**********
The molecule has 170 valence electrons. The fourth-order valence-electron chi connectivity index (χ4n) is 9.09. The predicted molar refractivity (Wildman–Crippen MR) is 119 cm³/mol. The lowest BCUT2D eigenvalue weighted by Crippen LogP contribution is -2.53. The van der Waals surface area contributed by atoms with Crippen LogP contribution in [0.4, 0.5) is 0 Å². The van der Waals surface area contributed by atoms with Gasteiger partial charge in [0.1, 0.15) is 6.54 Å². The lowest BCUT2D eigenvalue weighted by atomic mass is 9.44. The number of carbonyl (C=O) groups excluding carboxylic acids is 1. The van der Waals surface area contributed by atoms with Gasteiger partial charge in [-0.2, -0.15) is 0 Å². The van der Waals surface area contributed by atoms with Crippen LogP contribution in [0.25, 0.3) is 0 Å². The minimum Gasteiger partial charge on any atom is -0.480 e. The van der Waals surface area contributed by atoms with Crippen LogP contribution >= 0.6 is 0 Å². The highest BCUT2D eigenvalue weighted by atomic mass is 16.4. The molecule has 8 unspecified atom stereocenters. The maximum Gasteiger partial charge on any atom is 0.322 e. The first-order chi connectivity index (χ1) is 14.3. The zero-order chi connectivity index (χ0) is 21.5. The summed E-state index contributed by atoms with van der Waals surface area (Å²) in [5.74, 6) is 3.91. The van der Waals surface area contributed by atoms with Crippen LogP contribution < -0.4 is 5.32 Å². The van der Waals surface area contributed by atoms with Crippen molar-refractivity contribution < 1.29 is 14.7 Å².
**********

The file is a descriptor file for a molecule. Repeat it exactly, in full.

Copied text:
The molecule has 170 valence electrons. The fourth-order valence-electron chi connectivity index (χ4n) is 9.09. The predicted molar refractivity (Wildman–Crippen MR) is 119 cm³/mol. The lowest BCUT2D eigenvalue weighted by Crippen LogP contribution is -2.53. The van der Waals surface area contributed by atoms with Crippen LogP contribution in [0.4, 0.5) is 0 Å². The van der Waals surface area contributed by atoms with Gasteiger partial charge in [0.1, 0.15) is 6.54 Å². The lowest BCUT2D eigenvalue weighted by atomic mass is 9.44. The number of carbonyl (C=O) groups excluding carboxylic acids is 1. The van der Waals surface area contributed by atoms with Gasteiger partial charge in [-0.2, -0.15) is 0 Å². The van der Waals surface area contributed by atoms with Crippen LogP contribution in [0.25, 0.3) is 0 Å². The minimum Gasteiger partial charge on any atom is -0.480 e. The van der Waals surface area contributed by atoms with Crippen LogP contribution >= 0.6 is 0 Å². The highest BCUT2D eigenvalue weighted by atomic mass is 16.4. The molecule has 8 unspecified atom stereocenters. The maximum Gasteiger partial charge on any atom is 0.322 e. The first-order chi connectivity index (χ1) is 14.3. The zero-order chi connectivity index (χ0) is 21.5. The summed E-state index contributed by atoms with van der Waals surface area (Å²) in [5.74, 6) is 3.91. The van der Waals surface area contributed by atoms with Crippen LogP contribution < -0.4 is 5.32 Å². The van der Waals surface area contributed by atoms with Crippen molar-refractivity contribution < 1.29 is 14.7 Å².